The Texas Observer names the dozen races that will determine who controls the Texas House next session. Two are in Dallas: District 102 between incumbent Tony Goolsby (R) and Carol Kent (D), and District 107 between incumbent Allen Vaught (D) and Bill Keffer (R). If you’re into analysis, it’s after the jump:
Tony Goolsby (R) vs. Carol Kent (D)
Democrats in Dallas have long wanted to defeat Republican Tony Goolsby. He’s been involved in a series of controversies and scandals, including accusations by Democrats that he worked to suppress minority voting in 2006. Goolsby has denied wrongdoing. He’s managed to earn reelection, though two years ago he sneaked through with just 52 percent.
District 102 is another conservative suburban area that’s slipping away from Republicans. Goolsby has employed a John McCain campaign strategy, pitching himself as the maverick voice of experience with a bipartisan record (his mailers boast of his “history of service, legacy of results”).
Democrat Carol Kent’s campaign slogan is “It’s time for a change in Austin.” With such a disgruntled electorate, you would think the “change” candidate would win out over “experience.”
But Goolsby has several key advantages. First, he has a ton of money. He began the campaign cycle with $400,000 and has continued his brisk fundraising.
For a challenger, Kent has collected a respectable amount of money. She’s raised more than $341,000 in 2008, but Goolsby still has a $100,000 edge in cash on hand. Moreover, Goolsby will benefit from the absence of a Libertarian candidate in the race. Two years ago, a Libertarian drew 2.2 percent of the vote. Those extra percentage points may help Goolsby hang on.
Allen Vaught (D) vs. Bill Keffer (R)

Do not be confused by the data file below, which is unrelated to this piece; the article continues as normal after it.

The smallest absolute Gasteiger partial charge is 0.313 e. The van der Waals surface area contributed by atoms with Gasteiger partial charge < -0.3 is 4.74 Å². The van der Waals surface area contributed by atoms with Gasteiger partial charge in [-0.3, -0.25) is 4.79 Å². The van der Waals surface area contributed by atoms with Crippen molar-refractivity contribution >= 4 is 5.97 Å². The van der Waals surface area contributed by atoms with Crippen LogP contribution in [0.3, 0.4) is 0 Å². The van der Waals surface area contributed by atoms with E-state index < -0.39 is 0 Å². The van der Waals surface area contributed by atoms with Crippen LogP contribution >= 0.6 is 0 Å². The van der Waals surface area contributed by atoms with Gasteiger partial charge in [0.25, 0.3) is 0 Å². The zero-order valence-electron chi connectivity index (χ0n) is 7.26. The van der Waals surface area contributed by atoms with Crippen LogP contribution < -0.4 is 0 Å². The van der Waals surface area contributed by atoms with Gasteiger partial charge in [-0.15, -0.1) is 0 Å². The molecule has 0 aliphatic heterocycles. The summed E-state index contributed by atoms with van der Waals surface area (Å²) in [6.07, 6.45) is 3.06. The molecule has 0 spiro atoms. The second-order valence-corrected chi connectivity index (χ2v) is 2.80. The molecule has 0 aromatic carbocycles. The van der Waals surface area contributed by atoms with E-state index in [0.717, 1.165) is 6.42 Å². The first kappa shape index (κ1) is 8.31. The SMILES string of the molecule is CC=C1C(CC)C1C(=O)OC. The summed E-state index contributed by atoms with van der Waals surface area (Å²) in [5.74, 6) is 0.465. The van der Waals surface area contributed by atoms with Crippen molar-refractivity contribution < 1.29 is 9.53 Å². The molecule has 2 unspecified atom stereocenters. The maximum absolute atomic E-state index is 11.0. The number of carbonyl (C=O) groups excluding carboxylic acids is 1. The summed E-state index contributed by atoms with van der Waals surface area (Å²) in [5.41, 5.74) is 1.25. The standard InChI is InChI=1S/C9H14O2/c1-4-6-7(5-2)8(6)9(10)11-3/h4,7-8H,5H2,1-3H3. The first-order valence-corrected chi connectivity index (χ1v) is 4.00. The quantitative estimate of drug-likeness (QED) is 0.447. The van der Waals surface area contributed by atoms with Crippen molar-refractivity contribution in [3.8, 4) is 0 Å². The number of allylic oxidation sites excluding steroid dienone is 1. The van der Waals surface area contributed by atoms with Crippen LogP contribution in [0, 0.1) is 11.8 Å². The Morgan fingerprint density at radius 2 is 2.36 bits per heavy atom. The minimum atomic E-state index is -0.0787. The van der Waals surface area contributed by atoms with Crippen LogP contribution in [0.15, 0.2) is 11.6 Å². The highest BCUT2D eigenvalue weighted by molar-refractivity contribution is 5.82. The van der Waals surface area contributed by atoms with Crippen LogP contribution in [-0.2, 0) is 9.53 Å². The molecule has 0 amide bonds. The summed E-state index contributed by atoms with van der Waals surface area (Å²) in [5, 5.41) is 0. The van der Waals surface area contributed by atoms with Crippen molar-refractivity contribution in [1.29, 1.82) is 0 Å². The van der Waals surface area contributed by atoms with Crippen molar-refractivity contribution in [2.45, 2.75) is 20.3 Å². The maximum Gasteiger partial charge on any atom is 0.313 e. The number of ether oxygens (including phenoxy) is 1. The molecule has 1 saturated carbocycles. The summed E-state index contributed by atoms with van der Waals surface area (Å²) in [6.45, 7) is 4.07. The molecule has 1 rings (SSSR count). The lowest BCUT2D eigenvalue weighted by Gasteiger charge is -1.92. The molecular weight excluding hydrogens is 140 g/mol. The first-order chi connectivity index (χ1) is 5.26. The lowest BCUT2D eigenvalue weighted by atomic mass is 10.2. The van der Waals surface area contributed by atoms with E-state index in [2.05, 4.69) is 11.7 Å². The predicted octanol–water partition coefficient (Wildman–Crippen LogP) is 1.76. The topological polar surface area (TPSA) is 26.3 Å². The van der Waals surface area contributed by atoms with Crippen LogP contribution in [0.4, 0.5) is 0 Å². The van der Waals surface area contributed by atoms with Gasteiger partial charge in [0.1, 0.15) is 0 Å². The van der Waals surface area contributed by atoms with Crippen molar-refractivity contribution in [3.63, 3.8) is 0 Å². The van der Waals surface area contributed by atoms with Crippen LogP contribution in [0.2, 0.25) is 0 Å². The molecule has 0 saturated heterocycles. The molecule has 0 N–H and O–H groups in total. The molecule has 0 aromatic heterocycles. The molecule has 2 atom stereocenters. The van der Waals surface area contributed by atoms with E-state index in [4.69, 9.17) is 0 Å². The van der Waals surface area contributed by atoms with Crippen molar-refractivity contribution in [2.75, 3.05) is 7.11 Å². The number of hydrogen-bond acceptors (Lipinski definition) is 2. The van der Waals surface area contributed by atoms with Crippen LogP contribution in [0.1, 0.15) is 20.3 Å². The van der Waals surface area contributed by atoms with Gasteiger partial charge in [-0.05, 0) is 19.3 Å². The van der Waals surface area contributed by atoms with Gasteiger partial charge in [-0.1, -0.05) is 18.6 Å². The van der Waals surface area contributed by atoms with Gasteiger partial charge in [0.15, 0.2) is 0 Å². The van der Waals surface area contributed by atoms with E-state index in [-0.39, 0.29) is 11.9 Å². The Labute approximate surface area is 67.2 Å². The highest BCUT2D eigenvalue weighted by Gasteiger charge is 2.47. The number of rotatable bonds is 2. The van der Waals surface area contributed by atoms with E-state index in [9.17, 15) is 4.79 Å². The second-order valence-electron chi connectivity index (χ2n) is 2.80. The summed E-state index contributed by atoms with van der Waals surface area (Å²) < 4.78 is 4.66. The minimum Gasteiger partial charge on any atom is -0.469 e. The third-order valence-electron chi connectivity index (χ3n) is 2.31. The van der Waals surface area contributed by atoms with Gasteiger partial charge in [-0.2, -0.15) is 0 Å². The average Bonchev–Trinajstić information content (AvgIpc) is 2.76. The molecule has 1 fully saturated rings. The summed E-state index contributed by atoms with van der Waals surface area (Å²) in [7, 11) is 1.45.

Everyone loves a rematch.Two years ago, Democrat Allen Vaught, a lawyer and Iraq war veteran, scored a huge upset over Republican Bill Keffer. This year, Keffer is trying to reclaim his old seat.
Keffer is a stalwart conservative and was once viewed as a rising Republican star. In his campaign, he’s advocating cuts in state spending. He wants to ditch the business tax lawmakers passed two years ago to help public schools. He also wants reductions in the Children’s Health Insurance Program.
Keffer will have a tough time regaining his old seat. The suburban district in Dallas County is increasingly Democratic. The district is 54 percent Republican, according to TexasCandidates.com, down from 57 percent when Vaught won two years ago.
Both candidates have raised healthy sums for the race this year, more than $248,000 for Vaught and $232,000 for Keffer. Vaught, however, has slightly more money left in the bank for the final 30 days. Keffer is certainly well known in the district. But his notoriety may not be the advantage it once was. With the area tilting Democratic, a hard-liner like Keffer may be too conservative for what is now a swing district. In this rematch, Keffer is the underdog.